It’s about your child developing intellectually, socially, emotionally and physically – better able to understand who they are and their place in the world.

It’s about helping your child become empowered to engage with and change the world responsibly.

Why should we, as parents, commit to our child attending ISTA?

We’ve said enough, let’s hear from the horses mouth…

“I noticed that (my son) became surer of himself and happier. I asked why he liked ISTA so much. He said he was able to express himself without judgement. At 15 he is smack in the middle of adolescence and being part of ISTA helps make this complex period easier for him. He is totally dedicated to it and it’s making him be a more responsible teenager. For me as a parent, the arts are nourishment for the soul and thus make us more complete, well-rounded human beings. I would recommend ISTA to almost all parents.”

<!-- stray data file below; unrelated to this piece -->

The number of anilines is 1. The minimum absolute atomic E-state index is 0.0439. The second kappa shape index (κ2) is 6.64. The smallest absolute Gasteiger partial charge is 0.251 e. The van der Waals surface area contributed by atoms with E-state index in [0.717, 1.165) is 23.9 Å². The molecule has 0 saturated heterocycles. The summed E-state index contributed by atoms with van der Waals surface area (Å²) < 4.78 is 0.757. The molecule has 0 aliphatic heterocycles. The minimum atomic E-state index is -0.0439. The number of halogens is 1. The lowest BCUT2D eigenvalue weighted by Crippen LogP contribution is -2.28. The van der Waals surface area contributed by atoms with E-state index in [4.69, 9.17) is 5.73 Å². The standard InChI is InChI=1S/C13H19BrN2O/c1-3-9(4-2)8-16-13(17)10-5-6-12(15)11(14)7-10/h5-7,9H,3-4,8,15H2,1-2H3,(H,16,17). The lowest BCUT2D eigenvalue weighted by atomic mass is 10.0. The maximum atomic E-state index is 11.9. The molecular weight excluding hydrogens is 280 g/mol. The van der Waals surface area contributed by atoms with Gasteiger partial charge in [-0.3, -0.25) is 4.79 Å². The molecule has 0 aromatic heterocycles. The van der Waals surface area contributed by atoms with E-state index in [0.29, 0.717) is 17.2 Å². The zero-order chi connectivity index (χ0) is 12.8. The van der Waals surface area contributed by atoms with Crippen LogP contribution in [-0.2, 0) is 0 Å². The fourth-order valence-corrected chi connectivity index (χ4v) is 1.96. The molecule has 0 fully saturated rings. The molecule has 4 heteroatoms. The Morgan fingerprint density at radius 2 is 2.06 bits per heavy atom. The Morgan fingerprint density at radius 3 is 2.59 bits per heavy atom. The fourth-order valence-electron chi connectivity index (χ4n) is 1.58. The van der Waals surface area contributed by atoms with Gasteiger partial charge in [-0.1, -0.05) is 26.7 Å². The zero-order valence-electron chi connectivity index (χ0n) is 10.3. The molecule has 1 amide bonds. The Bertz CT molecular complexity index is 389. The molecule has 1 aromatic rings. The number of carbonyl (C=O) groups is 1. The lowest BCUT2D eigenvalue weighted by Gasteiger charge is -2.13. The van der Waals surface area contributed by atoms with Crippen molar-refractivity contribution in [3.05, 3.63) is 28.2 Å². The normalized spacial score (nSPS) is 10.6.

“My son came home from ISTA bursting with stories. Any experience that gives so much empowerment and positivity is certainly well worth the investment of time, effort and resources. My son has not done theatre since ISTA and that’s OK. The ISTA experience goes beyond the classroom or stage. I know. I see this every day with my boy, who in my totally biased opinion, is awesome inside and out.”

“ISTA was the first time my daughter had worked with like minded teenagers rather than in a regular lesson where, perhaps, some students did not have the same degree of interest in the subject. This was repeated at later ISTA festivals. When it came to applying for theatre at University she was able to refer to these experiences. She now has a career in theatre in the field of stage management.”

“My son will always be interested in Drama but he came away from the ISTA festival with so much more: a social network of other like minded people as they compared schools, systems, ToK ideas and future aspirations. ISTA is a melting pot of promise and the experiential learning gave our children food for thought that will sit with them for many years to come.”